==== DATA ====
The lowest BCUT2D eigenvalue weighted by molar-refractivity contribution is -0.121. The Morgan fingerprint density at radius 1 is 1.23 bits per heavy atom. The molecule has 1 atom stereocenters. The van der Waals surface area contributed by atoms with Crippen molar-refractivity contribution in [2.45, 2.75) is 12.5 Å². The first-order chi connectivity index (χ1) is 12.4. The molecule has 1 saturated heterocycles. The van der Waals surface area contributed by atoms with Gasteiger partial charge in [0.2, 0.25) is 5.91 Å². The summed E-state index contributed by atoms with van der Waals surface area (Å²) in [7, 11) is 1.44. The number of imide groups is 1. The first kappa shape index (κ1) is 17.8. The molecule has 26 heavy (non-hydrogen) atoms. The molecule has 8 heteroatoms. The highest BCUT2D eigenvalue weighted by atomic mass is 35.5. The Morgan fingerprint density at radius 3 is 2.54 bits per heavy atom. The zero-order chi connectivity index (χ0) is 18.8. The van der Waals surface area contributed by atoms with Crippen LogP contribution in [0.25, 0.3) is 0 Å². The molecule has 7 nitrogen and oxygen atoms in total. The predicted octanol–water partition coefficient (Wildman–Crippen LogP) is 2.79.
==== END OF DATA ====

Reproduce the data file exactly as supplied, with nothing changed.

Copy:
The lowest BCUT2D eigenvalue weighted by molar-refractivity contribution is -0.121. The Morgan fingerprint density at radius 1 is 1.23 bits per heavy atom. The molecule has 1 atom stereocenters. The van der Waals surface area contributed by atoms with Crippen molar-refractivity contribution in [2.45, 2.75) is 12.5 Å². The first-order chi connectivity index (χ1) is 12.4. The molecule has 1 saturated heterocycles. The van der Waals surface area contributed by atoms with Gasteiger partial charge in [0.2, 0.25) is 5.91 Å². The summed E-state index contributed by atoms with van der Waals surface area (Å²) in [7, 11) is 1.44. The number of imide groups is 1. The first kappa shape index (κ1) is 17.8. The molecule has 26 heavy (non-hydrogen) atoms. The molecule has 8 heteroatoms. The highest BCUT2D eigenvalue weighted by atomic mass is 35.5. The Morgan fingerprint density at radius 3 is 2.54 bits per heavy atom. The zero-order chi connectivity index (χ0) is 18.8. The van der Waals surface area contributed by atoms with Crippen LogP contribution in [0.25, 0.3) is 0 Å². The molecule has 7 nitrogen and oxygen atoms in total. The predicted octanol–water partition coefficient (Wildman–Crippen LogP) is 2.79.